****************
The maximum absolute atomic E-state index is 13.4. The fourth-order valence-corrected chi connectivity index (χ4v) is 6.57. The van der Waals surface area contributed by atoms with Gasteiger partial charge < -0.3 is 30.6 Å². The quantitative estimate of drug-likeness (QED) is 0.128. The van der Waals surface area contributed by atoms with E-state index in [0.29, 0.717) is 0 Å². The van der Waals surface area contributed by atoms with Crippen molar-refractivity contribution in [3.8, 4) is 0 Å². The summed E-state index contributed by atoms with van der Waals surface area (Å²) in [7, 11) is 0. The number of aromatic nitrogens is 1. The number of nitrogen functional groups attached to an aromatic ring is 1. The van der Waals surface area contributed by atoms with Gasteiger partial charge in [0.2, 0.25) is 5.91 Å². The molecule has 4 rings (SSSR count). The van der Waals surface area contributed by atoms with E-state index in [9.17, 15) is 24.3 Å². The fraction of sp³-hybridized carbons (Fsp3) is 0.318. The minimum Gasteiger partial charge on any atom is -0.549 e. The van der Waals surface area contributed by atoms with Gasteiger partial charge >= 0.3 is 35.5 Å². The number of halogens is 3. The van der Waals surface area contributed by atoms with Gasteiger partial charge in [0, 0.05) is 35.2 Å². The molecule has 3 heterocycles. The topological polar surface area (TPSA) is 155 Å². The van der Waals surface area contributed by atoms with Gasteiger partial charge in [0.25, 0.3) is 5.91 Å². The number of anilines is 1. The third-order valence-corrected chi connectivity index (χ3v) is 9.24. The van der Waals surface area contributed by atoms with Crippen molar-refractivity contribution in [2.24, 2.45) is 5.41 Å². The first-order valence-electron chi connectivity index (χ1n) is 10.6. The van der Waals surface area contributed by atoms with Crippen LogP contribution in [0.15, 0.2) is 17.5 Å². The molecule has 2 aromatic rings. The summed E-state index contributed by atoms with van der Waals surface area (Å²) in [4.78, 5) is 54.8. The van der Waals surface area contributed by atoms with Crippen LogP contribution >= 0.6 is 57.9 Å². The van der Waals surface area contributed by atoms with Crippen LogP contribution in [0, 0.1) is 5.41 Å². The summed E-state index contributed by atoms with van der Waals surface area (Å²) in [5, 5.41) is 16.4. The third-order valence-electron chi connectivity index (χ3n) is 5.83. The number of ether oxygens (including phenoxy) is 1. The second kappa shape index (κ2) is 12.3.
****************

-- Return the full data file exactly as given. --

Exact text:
The maximum absolute atomic E-state index is 13.4. The fourth-order valence-corrected chi connectivity index (χ4v) is 6.57. The van der Waals surface area contributed by atoms with Gasteiger partial charge < -0.3 is 30.6 Å². The quantitative estimate of drug-likeness (QED) is 0.128. The van der Waals surface area contributed by atoms with E-state index in [0.29, 0.717) is 0 Å². The van der Waals surface area contributed by atoms with Crippen molar-refractivity contribution in [3.8, 4) is 0 Å². The summed E-state index contributed by atoms with van der Waals surface area (Å²) in [7, 11) is 0. The number of aromatic nitrogens is 1. The number of nitrogen functional groups attached to an aromatic ring is 1. The van der Waals surface area contributed by atoms with Gasteiger partial charge in [0.2, 0.25) is 5.91 Å². The molecule has 4 rings (SSSR count). The van der Waals surface area contributed by atoms with E-state index in [9.17, 15) is 24.3 Å². The fraction of sp³-hybridized carbons (Fsp3) is 0.318. The minimum Gasteiger partial charge on any atom is -0.549 e. The van der Waals surface area contributed by atoms with Gasteiger partial charge >= 0.3 is 35.5 Å². The number of halogens is 3. The van der Waals surface area contributed by atoms with Gasteiger partial charge in [0, 0.05) is 35.2 Å². The molecule has 3 heterocycles. The topological polar surface area (TPSA) is 155 Å². The van der Waals surface area contributed by atoms with Gasteiger partial charge in [0.25, 0.3) is 5.91 Å². The number of anilines is 1. The third-order valence-corrected chi connectivity index (χ3v) is 9.24. The van der Waals surface area contributed by atoms with Crippen molar-refractivity contribution in [2.24, 2.45) is 5.41 Å². The first-order valence-electron chi connectivity index (χ1n) is 10.6. The van der Waals surface area contributed by atoms with Crippen LogP contribution in [0.15, 0.2) is 17.5 Å². The molecule has 2 aromatic rings. The summed E-state index contributed by atoms with van der Waals surface area (Å²) in [4.78, 5) is 54.8. The van der Waals surface area contributed by atoms with Crippen LogP contribution >= 0.6 is 57.9 Å². The van der Waals surface area contributed by atoms with Crippen LogP contribution in [0, 0.1) is 5.41 Å². The summed E-state index contributed by atoms with van der Waals surface area (Å²) in [5, 5.41) is 16.4. The third-order valence-electron chi connectivity index (χ3n) is 5.83. The number of ether oxygens (including phenoxy) is 1. The second kappa shape index (κ2) is 12.3.